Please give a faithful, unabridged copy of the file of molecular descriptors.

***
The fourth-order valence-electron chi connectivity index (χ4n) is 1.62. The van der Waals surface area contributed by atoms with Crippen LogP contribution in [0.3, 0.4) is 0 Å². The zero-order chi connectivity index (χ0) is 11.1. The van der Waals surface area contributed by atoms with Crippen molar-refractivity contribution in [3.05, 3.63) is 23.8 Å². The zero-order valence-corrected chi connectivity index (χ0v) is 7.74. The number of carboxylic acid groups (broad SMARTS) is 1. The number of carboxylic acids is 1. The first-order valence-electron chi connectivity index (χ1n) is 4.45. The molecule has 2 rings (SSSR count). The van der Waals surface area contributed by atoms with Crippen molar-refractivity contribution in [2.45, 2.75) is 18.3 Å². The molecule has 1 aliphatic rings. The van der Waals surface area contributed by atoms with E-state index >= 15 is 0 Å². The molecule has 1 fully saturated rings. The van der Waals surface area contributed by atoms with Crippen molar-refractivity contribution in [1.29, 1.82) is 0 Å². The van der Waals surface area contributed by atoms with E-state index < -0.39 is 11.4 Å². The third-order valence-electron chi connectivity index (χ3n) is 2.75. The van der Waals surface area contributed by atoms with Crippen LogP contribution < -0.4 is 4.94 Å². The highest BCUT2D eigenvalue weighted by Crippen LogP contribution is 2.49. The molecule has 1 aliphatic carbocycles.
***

The fourth-order valence-electron chi connectivity index (χ4n) is 1.62. The van der Waals surface area contributed by atoms with Crippen LogP contribution in [0.3, 0.4) is 0 Å². The zero-order chi connectivity index (χ0) is 11.1. The van der Waals surface area contributed by atoms with Crippen molar-refractivity contribution in [3.05, 3.63) is 23.8 Å². The zero-order valence-corrected chi connectivity index (χ0v) is 7.74. The number of carboxylic acid groups (broad SMARTS) is 1. The number of carboxylic acids is 1. The first-order valence-electron chi connectivity index (χ1n) is 4.45. The molecule has 2 rings (SSSR count). The van der Waals surface area contributed by atoms with Crippen molar-refractivity contribution in [2.45, 2.75) is 18.3 Å². The molecule has 1 aliphatic rings. The van der Waals surface area contributed by atoms with E-state index >= 15 is 0 Å². The molecule has 1 fully saturated rings. The van der Waals surface area contributed by atoms with Crippen molar-refractivity contribution in [1.29, 1.82) is 0 Å². The van der Waals surface area contributed by atoms with E-state index < -0.39 is 11.4 Å². The third-order valence-electron chi connectivity index (χ3n) is 2.75. The van der Waals surface area contributed by atoms with Crippen LogP contribution < -0.4 is 4.94 Å². The highest BCUT2D eigenvalue weighted by Crippen LogP contribution is 2.49. The molecule has 1 aliphatic carbocycles.